Dharan film fest rumbles onThe third day of ongoing International Film Festival in Dharan saw the screening of movies like The Cave Smiles, Shadows on the Road, among others, along with a panel discussion on politics and movies.
The third day of ongoing International Film Festival in Dharan saw the screening of movies like The Cave Smiles, Shadows on the Road, among others, along with a panel discussion on politics and movies. The five day festival, the first ever international movie fest organised in Dharan, kicked off on January 11 with a lineup of 47 movies from 13 different countries.
The third day began with the screening of the documentary, The Cave Smile by journalist Akhanda Bhandari. The 25-minute-long movie portrays the lifestyle of the Chepang people, some of whom still live in caves of Chitwan, Gorkha and Dhading districts. The documentary, written and directed by Bhandari, explores the harsh realities of Cheopang community that is rarely seen and heard in the media, despite the community coming often coming into the limelight.
Another movie, Shadows on the Road by Indian filmmaker Shrijan Nanda, which delves into the lifestyle of people living on footpaths of New Delhi, was screened at the festival. Other movies such as Hotel Nuebha Esla by Cuban filmmaker Iren Gutereg, Bhimdutta by Himgyap Tashi were also screened at the festival.
Along with the screening of the movies, the festival also featured a talk by Xei Fei, a professor at the Beijing Film Academy. Xie, at the event, spoke about the changes the Chinese movie industry has seen in the past few decades. He said, “The Chinese movie industry is an example of how it is still possible to make good movies in spite of the political situation.” Xie while talking about movies being more than just a source of money said, “Artistic movies live for centuries. The satisfaction given by those movies is far more than the one attained through commercial success.”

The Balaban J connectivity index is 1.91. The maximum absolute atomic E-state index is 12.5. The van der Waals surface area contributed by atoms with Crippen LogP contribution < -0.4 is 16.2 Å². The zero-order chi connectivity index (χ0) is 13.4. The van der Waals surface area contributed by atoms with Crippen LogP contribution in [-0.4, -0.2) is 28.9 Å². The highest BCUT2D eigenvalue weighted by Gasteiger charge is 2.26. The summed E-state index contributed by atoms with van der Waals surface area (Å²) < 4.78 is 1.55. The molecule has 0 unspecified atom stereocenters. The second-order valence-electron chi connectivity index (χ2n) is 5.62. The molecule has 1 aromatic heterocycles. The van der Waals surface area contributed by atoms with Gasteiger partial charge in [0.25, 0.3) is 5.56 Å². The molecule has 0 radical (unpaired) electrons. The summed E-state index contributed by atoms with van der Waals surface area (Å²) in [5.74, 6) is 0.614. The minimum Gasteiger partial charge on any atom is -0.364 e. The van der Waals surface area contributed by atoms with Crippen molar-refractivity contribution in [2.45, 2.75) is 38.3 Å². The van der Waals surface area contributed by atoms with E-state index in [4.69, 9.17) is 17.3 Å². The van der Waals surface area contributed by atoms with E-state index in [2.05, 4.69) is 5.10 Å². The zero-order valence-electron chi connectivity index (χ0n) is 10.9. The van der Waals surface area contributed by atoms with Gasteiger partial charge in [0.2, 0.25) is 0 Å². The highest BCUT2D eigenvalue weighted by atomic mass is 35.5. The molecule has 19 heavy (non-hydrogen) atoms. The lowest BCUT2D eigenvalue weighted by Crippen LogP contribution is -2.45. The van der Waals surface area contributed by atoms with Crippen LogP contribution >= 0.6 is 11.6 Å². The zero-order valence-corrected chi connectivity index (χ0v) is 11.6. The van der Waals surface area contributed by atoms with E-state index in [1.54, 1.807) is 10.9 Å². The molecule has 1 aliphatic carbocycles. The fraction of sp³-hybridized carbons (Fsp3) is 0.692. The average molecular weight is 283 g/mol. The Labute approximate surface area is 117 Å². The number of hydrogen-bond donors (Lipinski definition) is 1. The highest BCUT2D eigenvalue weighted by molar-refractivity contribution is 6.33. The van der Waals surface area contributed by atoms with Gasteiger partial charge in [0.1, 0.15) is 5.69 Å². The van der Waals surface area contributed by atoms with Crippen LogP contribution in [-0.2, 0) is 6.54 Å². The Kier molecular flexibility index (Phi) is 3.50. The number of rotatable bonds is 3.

The festival also featured a discussion about politics and movies where filmmakers talked about how the political system of a country affected the movie industry. Speaking at the discussion, musician and a member of Nepal Communist Party (Maoist) Mani Thapa said, “Nepali movies were made just in the bourgeoisie style during Panchayat and the early multi-party system. Politicians have not been able to understand the importance of movies in our country so we have missed our chance to utilise positive aspects of it to bring social changes.”
Another filmmaker Laxminath Sharma said, “Movies and politics are somewhat related to each other everywhere in the world. Movies are a very important medium for showcasing varying ideologies and worldviews so film makers should focus on giving education and awareness, along with entertainment through movies.”
The ongoing International Film Festival will conclude on Jan 15.